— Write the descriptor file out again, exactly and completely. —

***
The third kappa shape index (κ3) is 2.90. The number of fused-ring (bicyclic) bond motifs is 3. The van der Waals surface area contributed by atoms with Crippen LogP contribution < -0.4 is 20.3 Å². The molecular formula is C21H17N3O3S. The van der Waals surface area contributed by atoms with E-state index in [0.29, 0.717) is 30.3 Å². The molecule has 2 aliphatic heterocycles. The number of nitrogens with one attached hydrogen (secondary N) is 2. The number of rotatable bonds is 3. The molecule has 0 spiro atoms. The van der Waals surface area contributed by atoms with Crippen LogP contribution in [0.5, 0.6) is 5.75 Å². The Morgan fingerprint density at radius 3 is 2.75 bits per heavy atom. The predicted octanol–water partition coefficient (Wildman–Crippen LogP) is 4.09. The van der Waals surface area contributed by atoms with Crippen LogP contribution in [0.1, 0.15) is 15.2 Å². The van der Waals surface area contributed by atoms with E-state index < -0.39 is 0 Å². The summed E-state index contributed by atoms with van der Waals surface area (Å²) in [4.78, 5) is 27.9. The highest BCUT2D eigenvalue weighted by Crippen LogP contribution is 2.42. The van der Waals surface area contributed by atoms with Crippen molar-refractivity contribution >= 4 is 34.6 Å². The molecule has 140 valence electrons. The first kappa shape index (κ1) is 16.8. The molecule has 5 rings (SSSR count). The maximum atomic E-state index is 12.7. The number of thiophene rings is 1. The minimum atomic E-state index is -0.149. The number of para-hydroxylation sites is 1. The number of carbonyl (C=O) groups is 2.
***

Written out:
The third kappa shape index (κ3) is 2.90. The number of fused-ring (bicyclic) bond motifs is 3. The van der Waals surface area contributed by atoms with Crippen LogP contribution < -0.4 is 20.3 Å². The molecular formula is C21H17N3O3S. The van der Waals surface area contributed by atoms with E-state index in [0.29, 0.717) is 30.3 Å². The molecule has 2 aliphatic heterocycles. The number of nitrogens with one attached hydrogen (secondary N) is 2. The number of rotatable bonds is 3. The molecule has 0 spiro atoms. The van der Waals surface area contributed by atoms with Crippen LogP contribution in [0.5, 0.6) is 5.75 Å². The Morgan fingerprint density at radius 3 is 2.75 bits per heavy atom. The predicted octanol–water partition coefficient (Wildman–Crippen LogP) is 4.09. The van der Waals surface area contributed by atoms with Crippen LogP contribution in [0.1, 0.15) is 15.2 Å². The van der Waals surface area contributed by atoms with E-state index < -0.39 is 0 Å². The summed E-state index contributed by atoms with van der Waals surface area (Å²) in [4.78, 5) is 27.9. The highest BCUT2D eigenvalue weighted by Crippen LogP contribution is 2.42. The van der Waals surface area contributed by atoms with Crippen molar-refractivity contribution >= 4 is 34.6 Å². The molecule has 140 valence electrons. The first kappa shape index (κ1) is 16.8. The molecule has 5 rings (SSSR count). The maximum atomic E-state index is 12.7. The number of thiophene rings is 1. The minimum atomic E-state index is -0.149. The number of para-hydroxylation sites is 1. The number of carbonyl (C=O) groups is 2.